Do You Need a Car with All-Wheel Drive to Brace the Snow? Or Just Winter Tires?
AWD: Necessity or Pleasure?
At the tail-end of 2014, popular money-saving blog Mr. Money Mustache posted an in-depth examination on the common All-Wheel Drive VS. Four-Wheel Drive debate, in a piece dubbed “All Wheel Drive Does Not Make You Safer.”
“All wheel drive is a performance feature, not a safety feature. With all other things being equal, AWD lets you accelerate more quickly on slippery roads. This is usually a bad thing, because it masks the true slipperiness of the road from you, leading to overconfidence which will put you into the ditch, courtroom, or emergency room. But it is useful if you need to plow through unusually deep snow in conditions that would normally get you stuck (for example a steep snowy driveway, or if you run a snow plow). It’s also useful on extremely steep unpaved roads or in areas with no roads at all – places you are unlikely to need a car.”
Many other experts also seem to agree that while AWD is a helpful feature that improves traction, it isn’t exactly necessary either, especially for people who reside in suburban areas.
There’s also the cost. Potential car shoppers looking into vehicles with either AWD or 4WD (four-wheel drive) might be surprised to find that there’s an often a $2,000 premium that accompanies vehicles with AWD. Cars with AWD are also substantially heavier, with up to hundreds of pounds of gears, lubricating oils, steel shafts, and reinforcements needed. The feature also leads to pricier bills every time you fill up on gas – though, at least, we’re seeing the cheapest gas prices in years.
You should also keep in mind, if you’re looking to buy AWD only due to winter-safety reasons (click here for some of our safe winter driving tips), that neither 4WD or AWD help improve braking or even sometimes handling. What is, however, the most important factor in affecting traction during the wintertime? Tires.
Winter Tires – God’s Gift to Drivers
In November of 2013, U.K.-based AutoExpress sought to discover if AWD was indeed a mandatory trait for those drivers who live in rainy, snowy areas, or if a solid pair of winter tires were actually more responsible for reduced traction:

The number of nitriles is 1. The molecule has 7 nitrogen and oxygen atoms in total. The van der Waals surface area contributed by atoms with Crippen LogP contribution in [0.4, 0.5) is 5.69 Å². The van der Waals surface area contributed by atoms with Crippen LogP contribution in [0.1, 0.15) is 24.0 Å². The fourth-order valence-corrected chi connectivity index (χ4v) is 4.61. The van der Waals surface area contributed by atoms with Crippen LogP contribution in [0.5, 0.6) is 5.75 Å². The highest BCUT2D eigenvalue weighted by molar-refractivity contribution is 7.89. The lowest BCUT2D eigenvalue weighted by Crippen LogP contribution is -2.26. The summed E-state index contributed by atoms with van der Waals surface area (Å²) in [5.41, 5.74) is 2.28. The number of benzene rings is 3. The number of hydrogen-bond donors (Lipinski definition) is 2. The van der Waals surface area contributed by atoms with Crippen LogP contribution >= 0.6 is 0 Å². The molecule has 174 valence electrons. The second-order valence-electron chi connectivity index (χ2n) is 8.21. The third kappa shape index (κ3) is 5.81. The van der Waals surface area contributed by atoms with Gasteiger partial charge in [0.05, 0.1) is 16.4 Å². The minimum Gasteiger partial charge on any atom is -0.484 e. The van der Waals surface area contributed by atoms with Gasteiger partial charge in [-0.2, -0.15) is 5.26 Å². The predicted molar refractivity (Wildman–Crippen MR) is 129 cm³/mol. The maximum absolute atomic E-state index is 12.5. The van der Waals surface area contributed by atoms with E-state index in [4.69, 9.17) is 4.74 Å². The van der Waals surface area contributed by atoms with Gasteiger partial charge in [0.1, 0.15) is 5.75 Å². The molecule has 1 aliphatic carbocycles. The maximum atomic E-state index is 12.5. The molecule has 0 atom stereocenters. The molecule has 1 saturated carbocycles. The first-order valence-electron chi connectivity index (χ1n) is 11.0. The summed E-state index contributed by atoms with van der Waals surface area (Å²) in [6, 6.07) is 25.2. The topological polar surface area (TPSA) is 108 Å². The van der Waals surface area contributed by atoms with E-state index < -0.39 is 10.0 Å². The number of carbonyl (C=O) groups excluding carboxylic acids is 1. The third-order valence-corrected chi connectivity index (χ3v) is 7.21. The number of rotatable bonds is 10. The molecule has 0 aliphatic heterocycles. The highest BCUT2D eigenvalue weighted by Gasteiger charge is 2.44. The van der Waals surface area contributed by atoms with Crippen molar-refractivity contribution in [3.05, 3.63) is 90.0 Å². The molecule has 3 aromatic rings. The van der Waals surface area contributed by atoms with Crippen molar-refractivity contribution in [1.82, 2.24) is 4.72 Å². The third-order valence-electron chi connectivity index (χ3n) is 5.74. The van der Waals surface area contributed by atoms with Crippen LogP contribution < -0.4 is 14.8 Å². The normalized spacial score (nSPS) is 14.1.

As you can see, the car that had both AWD AND winter tires was crowned champion. But you’ll also notice that, when equipped with winter tires, the 4WD car did surprisingly well. Essentially, the clip demonstrates that, if you’re living in an area where you’re confronted with snow on the regular, then dishing out a little extra for a car with AWD is indeed your best route for getting around that slippery terrain as easy as possible.
But for everyone else, including us in the Greater Toronto Area where roads are often cleaned and cleared of snow before your morning commute, spending that extra money on a one-time payment of winter tires seems to be the more practical, and effective, choice.
In any event, make sure your car is equipped, protected, and ready for the harsh winter ahead.
For most of us who drive in the city, AWD is not usually a crucial factor in getting around. But in any event, sales of AWD cars have been rising steadily throughout Canada as more and more Canadians are taking advantage of this budding technology. According to Matt Wilson, product planning manager for BMW Group Canada, AWD has recently shifted from being viewed as a “safety feature” to a “performance” feature.
“BMW has historically been a rear-wheel-drive company,” he explains, “and we still offer RWD on many of our models. The move to AWD — or xDrive as we call it at BMW — has been very quick … It’s built momentum in the last five to seven years. There are very few vehicles we sell that aren’t AWD.”
Wilson, however, also maintains that AWD does not provide a way to battle against winter driving conditions if not properly paired with winter tires. The two work best together to boost your car’s capabilities in the snow. And then, of course, there’s other things you can do as a driver to ensure you avoid any collisions this winter, like keeping a well-stocked emergency kit, or making sure your breaks are up to snuff. Also, you should also remember to….
As we mentioned earlier, AWD oft comes with extra weight. Extra weight also means it’s more difficult to handle your car and change directions, not to mention making you more dangerous to your fellow drivers on the road with you.
According to Hayato Mori, manager of product planning at Honda Canada:
“AWD systems work very well as long as, a) the tires have grip, and b) the vehicle is travelling at a velocity that does not overcome the grip. Once one or both rules are broken, what you end up with is a very heavy vehicle … that starts to follow Newton’s Law of Motion. AWD is not a substitute for snow tires and the object in motion will want to keep moving unless an equal or greater force acts upon it. All of those SUVs in ditches: [Their drivers] likely broke one or both rules. An SUV going too fast in slippery conditions without snow tires is just waiting to slide off the road.”
To reiterate, no matter what the vehicle, no matter what the winter tire you’re driving on, you always have to slow down when driving in the snow. No way to get around it.
At Auto Loan Solutions, we have access to both AWD and 4WD cars, and offer our customers a customized package that includes the vehicle that’s right for them. If you’re saddled with poor credit, though, we do recommend for those in suburban areas to choose 4WD and buy winter tires. As a less expensive option, it frees up more funds to spend on paying back your debt (auto loan, credit card, line of credit, etc.) responsibly, in order to reestablish your credit score.
If you have a friend who’s battling the 4WD VS. AWD decision, share this post with them! While you’re at it, make sure to like our page on Facebook, where our community members post tips about winter driving, maintenance, and more.